Another book - "Food Chaining" by Cheri Fraker. Amazon.com. This book is a huge resource for difficult eaters. The idea is that you take a kid's eating habits exactly where they are at, and then make microsteps in the direction which they need to go. Example: from McDonalds chicken nuggets to home-sautéed chicken breast strips. So you know your starting and ending points, and then you can better map out the between-steps. TONS of other info, and some stories of kids that will make you feel like yours is a walk in the park.

    My younger SPD hates fruit, so we blend it frozen into a kind of soft-serve smoothie. She will eat glasses of this. If you want my recipe tips, just ask.

    Lewis Labs Brewers Yeast Flakes - tons of vitamins, just sprinkle on food. Tan in color, nuttyish tasting, does not interfere with savory flavors, my kids approve.

    Since you are posting here on the MDA, I do have to mention that there is a contingent of seriously low-veggie carnivores here who state that fruits and veggies are overrated and not all that necessary as long as you buy top-quality flesh (grass-fed, organic, etc). I happen to be a veggie lover, so that statement sits kinda askew with me, but they all say they are enjoying their best health that way - it might be something to consider.

    "Yummy Greens" by Solaray (a supplement company) greens-containing chewables. My picky (but not SPD) kid loves these. In fact, all my four kids were raised with these as a part of their younger childhoods.

    Sorry this is so long, but I really have had my share of struggles with kids and food, and they are all now trim and healthy and strong and well along the road of being eaters who do try new things - I have hope for yours!
    I have a mantra that I have spouted for years... "If I eat right, I feel right. If I feel right, I exercise right. If I exercise right, I think right. If I think right, I eat right..." Phil-SC

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    I have a picky 3 year old who is developmentally delayed (read: no definitive dx, but likely ASD). He is strictly gluten free primal.

    So rather than give you specific advice (as I don't know your childs issues as well) I'll give you a breakdown of what we do and why.

    Breakfast: Egg and banana pancakes (totally great! just mash one banana into 2 eggs and mix... cook it up in coconut oil) OR sausage (we get local free range with no additives)

    Lunch: He doesn't always have 3 meals a day, but this may be Beef or Chicken burger with cut up fruit (apple, grapes and pears are his 3 favs)

    Dinner: Same sort as lunch. Might do watermellon or sweet potato fries .... just some side thats different from lunch.

    Snacks/Other: We have rice puff cereal and envirokids cereal bars. For drinks is raw whole milk or 100% juice (mixed to 50/50 water).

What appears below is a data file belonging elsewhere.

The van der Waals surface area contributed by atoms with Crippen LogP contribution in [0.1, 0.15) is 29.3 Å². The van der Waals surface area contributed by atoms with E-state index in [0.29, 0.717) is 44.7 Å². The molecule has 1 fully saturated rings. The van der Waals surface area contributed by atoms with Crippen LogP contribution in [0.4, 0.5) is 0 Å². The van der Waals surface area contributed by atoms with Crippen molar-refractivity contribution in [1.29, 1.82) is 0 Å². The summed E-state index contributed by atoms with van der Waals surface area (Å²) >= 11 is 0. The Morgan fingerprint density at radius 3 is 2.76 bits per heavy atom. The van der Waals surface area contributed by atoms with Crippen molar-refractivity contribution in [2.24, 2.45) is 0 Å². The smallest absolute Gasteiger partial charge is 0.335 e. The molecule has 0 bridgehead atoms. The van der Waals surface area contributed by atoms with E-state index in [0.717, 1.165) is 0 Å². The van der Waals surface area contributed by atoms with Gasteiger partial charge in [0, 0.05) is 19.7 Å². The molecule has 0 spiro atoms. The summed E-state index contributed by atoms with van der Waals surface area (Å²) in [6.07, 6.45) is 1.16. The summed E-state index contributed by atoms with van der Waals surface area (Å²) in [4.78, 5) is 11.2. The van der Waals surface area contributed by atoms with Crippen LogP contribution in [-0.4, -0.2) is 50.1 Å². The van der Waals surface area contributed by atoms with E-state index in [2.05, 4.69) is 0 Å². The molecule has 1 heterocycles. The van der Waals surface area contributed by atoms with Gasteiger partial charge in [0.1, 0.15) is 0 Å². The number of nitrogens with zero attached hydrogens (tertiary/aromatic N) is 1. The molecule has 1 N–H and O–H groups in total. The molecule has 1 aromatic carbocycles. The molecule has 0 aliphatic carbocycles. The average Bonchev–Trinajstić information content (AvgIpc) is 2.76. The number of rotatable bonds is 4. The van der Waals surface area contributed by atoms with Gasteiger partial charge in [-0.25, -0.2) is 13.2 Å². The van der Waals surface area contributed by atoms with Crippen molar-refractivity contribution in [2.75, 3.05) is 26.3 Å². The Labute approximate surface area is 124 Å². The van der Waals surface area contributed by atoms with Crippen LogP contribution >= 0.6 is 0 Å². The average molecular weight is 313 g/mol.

I give him the FCLO (fermented cod liver oil) a few times a week (snuck into drink or "smoothie") because he doesn't eat liver or fish. This gives him a bit of a boost and I like that FCLO is essentially a traditional "food" rather than a lab made supplement. If I were to consider a supplement for a multi I would go with a "whole food" supplement like those made here just for instance.

    I personally feel and have seen enough evidence that a meat centric diet with enough energy provides plenty of nutrition without over reliance on veggies. My boy gets the one thing meat doesn't have (vitamin C) with his portions of fruit and juice each day.

    Hope that helps!
    Last edited by Neckhammer; 06-06-2013 at 07:56 AM.

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    Hey Neckhammer - I never knew that about you - 3 yo kid. I thought you were just yourself and showing off the tatted biceps for the chicks!

    My 12 yo is developmentally delayed with a huge host of neuro-based disorders, to the point that she goes to a special-needs-only school. She has been on the Specific Carbohydrate Diet since 2006, with tweaks along the way as I learn more and more. Primal for her rocks, even though the SCD diet is very close - they don't address seed oils, for one. I just learned about banana pancakes here, and mine does the Pancake Adoration Dance each time I make them.

    PS - ah, yes, we have had Standard Process on our past, too!
    I have a mantra that I have spouted for years... "If I eat right, I feel right. If I feel right, I exercise right. If I exercise right, I think right. If I think right, I eat right..." Phil-SC

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    AussieMum's Avatar
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    Thank you so much ladies! I have been busily researching the tips you have given me. Crabcakes I will be in touch! I'm super excited about the book you recommended!! I can't wait to read it and try it out.